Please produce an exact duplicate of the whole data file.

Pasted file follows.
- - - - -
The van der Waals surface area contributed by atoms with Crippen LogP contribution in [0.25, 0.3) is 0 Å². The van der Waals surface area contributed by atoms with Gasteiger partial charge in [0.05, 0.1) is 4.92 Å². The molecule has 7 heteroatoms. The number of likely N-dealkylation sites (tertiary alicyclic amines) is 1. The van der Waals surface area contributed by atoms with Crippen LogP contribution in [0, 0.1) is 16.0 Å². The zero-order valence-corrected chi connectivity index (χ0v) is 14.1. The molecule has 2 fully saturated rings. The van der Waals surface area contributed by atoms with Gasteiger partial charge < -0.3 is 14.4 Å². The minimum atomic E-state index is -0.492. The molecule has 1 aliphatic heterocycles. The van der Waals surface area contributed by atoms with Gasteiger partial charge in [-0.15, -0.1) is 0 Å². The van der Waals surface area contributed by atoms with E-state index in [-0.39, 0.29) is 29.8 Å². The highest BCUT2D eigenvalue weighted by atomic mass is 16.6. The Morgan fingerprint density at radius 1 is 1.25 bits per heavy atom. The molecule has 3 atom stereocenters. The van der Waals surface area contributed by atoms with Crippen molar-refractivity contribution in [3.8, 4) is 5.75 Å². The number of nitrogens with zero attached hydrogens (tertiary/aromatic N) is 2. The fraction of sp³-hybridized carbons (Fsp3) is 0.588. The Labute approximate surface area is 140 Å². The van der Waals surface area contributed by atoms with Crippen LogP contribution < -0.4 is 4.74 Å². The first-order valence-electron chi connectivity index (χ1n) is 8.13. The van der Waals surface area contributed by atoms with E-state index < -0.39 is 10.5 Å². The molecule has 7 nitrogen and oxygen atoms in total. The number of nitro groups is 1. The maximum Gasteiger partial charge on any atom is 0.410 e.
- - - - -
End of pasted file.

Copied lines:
The van der Waals surface area contributed by atoms with Crippen LogP contribution in [0.25, 0.3) is 0 Å². The van der Waals surface area contributed by atoms with Gasteiger partial charge in [0.05, 0.1) is 4.92 Å². The molecule has 7 heteroatoms. The number of likely N-dealkylation sites (tertiary alicyclic amines) is 1. The van der Waals surface area contributed by atoms with Crippen LogP contribution in [0, 0.1) is 16.0 Å². The zero-order valence-corrected chi connectivity index (χ0v) is 14.1. The molecule has 2 fully saturated rings. The van der Waals surface area contributed by atoms with Gasteiger partial charge < -0.3 is 14.4 Å². The minimum atomic E-state index is -0.492. The molecule has 1 aliphatic heterocycles. The van der Waals surface area contributed by atoms with Gasteiger partial charge in [-0.15, -0.1) is 0 Å². The van der Waals surface area contributed by atoms with E-state index in [-0.39, 0.29) is 29.8 Å². The highest BCUT2D eigenvalue weighted by atomic mass is 16.6. The Morgan fingerprint density at radius 1 is 1.25 bits per heavy atom. The molecule has 3 atom stereocenters. The van der Waals surface area contributed by atoms with Crippen molar-refractivity contribution in [3.8, 4) is 5.75 Å². The number of nitrogens with zero attached hydrogens (tertiary/aromatic N) is 2. The fraction of sp³-hybridized carbons (Fsp3) is 0.588. The Labute approximate surface area is 140 Å². The van der Waals surface area contributed by atoms with Crippen LogP contribution < -0.4 is 4.74 Å². The first-order valence-electron chi connectivity index (χ1n) is 8.13. The van der Waals surface area contributed by atoms with E-state index < -0.39 is 10.5 Å². The molecule has 7 nitrogen and oxygen atoms in total. The number of nitro groups is 1. The maximum Gasteiger partial charge on any atom is 0.410 e.